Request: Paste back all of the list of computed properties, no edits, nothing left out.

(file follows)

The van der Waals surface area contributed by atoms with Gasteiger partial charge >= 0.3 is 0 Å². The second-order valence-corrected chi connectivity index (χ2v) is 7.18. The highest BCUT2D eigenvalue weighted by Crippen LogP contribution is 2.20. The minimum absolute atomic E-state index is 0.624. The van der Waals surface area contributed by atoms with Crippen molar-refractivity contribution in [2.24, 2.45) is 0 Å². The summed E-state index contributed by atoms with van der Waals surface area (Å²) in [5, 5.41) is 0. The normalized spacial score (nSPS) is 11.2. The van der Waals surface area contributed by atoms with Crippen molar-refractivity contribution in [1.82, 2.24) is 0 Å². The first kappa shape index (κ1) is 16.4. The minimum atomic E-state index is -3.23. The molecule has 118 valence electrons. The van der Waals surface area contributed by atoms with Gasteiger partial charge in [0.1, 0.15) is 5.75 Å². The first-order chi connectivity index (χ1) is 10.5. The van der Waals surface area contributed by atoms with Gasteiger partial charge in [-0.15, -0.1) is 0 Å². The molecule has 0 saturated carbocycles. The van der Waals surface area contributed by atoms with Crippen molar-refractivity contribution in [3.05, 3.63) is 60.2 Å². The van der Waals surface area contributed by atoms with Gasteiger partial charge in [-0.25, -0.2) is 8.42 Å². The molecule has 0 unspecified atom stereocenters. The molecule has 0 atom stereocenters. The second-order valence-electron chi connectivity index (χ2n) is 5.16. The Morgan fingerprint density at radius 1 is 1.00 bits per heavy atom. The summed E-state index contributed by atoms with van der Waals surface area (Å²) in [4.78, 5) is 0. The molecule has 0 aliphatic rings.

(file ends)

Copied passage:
The van der Waals surface area contributed by atoms with Gasteiger partial charge >= 0.3 is 0 Å². The second-order valence-corrected chi connectivity index (χ2v) is 7.18. The highest BCUT2D eigenvalue weighted by Crippen LogP contribution is 2.20. The minimum absolute atomic E-state index is 0.624. The van der Waals surface area contributed by atoms with Crippen molar-refractivity contribution in [2.24, 2.45) is 0 Å². The summed E-state index contributed by atoms with van der Waals surface area (Å²) in [5, 5.41) is 0. The normalized spacial score (nSPS) is 11.2. The van der Waals surface area contributed by atoms with Crippen molar-refractivity contribution in [1.82, 2.24) is 0 Å². The first kappa shape index (κ1) is 16.4. The minimum atomic E-state index is -3.23. The molecule has 118 valence electrons. The van der Waals surface area contributed by atoms with Gasteiger partial charge in [0.1, 0.15) is 5.75 Å². The first-order chi connectivity index (χ1) is 10.5. The van der Waals surface area contributed by atoms with Gasteiger partial charge in [-0.15, -0.1) is 0 Å². The molecule has 0 saturated carbocycles. The van der Waals surface area contributed by atoms with Crippen molar-refractivity contribution in [3.05, 3.63) is 60.2 Å². The van der Waals surface area contributed by atoms with Gasteiger partial charge in [-0.25, -0.2) is 8.42 Å². The molecule has 0 unspecified atom stereocenters. The molecule has 0 atom stereocenters. The second-order valence-electron chi connectivity index (χ2n) is 5.16. The Morgan fingerprint density at radius 1 is 1.00 bits per heavy atom. The summed E-state index contributed by atoms with van der Waals surface area (Å²) in [4.78, 5) is 0. The molecule has 0 aliphatic rings.